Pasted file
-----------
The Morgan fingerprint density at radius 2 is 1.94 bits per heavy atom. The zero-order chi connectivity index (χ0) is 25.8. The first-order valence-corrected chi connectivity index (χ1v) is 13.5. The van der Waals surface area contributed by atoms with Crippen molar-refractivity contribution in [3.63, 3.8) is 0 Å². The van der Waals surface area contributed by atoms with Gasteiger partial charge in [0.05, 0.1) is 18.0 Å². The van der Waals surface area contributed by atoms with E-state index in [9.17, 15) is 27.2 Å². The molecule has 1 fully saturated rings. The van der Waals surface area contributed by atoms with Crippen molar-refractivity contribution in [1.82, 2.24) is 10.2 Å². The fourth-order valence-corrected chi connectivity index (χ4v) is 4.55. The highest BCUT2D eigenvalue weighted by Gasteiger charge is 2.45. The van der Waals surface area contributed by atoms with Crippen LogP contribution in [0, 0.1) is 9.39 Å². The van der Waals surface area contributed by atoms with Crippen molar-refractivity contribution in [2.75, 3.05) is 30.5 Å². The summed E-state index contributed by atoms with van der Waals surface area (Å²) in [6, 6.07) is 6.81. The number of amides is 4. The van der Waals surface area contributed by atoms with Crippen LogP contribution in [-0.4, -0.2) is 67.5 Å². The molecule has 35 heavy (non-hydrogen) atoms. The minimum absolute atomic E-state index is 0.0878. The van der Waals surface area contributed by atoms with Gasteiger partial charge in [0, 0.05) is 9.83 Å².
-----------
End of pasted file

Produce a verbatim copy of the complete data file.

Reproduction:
The Morgan fingerprint density at radius 2 is 1.94 bits per heavy atom. The zero-order chi connectivity index (χ0) is 25.8. The first-order valence-corrected chi connectivity index (χ1v) is 13.5. The van der Waals surface area contributed by atoms with Crippen molar-refractivity contribution in [3.63, 3.8) is 0 Å². The van der Waals surface area contributed by atoms with Gasteiger partial charge in [0.05, 0.1) is 18.0 Å². The van der Waals surface area contributed by atoms with E-state index in [9.17, 15) is 27.2 Å². The molecule has 1 fully saturated rings. The van der Waals surface area contributed by atoms with Crippen molar-refractivity contribution in [1.82, 2.24) is 10.2 Å². The fourth-order valence-corrected chi connectivity index (χ4v) is 4.55. The highest BCUT2D eigenvalue weighted by Gasteiger charge is 2.45. The van der Waals surface area contributed by atoms with Crippen LogP contribution in [0, 0.1) is 9.39 Å². The van der Waals surface area contributed by atoms with Crippen molar-refractivity contribution in [2.75, 3.05) is 30.5 Å². The summed E-state index contributed by atoms with van der Waals surface area (Å²) in [6, 6.07) is 6.81. The number of amides is 4. The van der Waals surface area contributed by atoms with Crippen LogP contribution in [-0.4, -0.2) is 67.5 Å². The molecule has 35 heavy (non-hydrogen) atoms. The minimum absolute atomic E-state index is 0.0878. The van der Waals surface area contributed by atoms with Gasteiger partial charge in [0, 0.05) is 9.83 Å².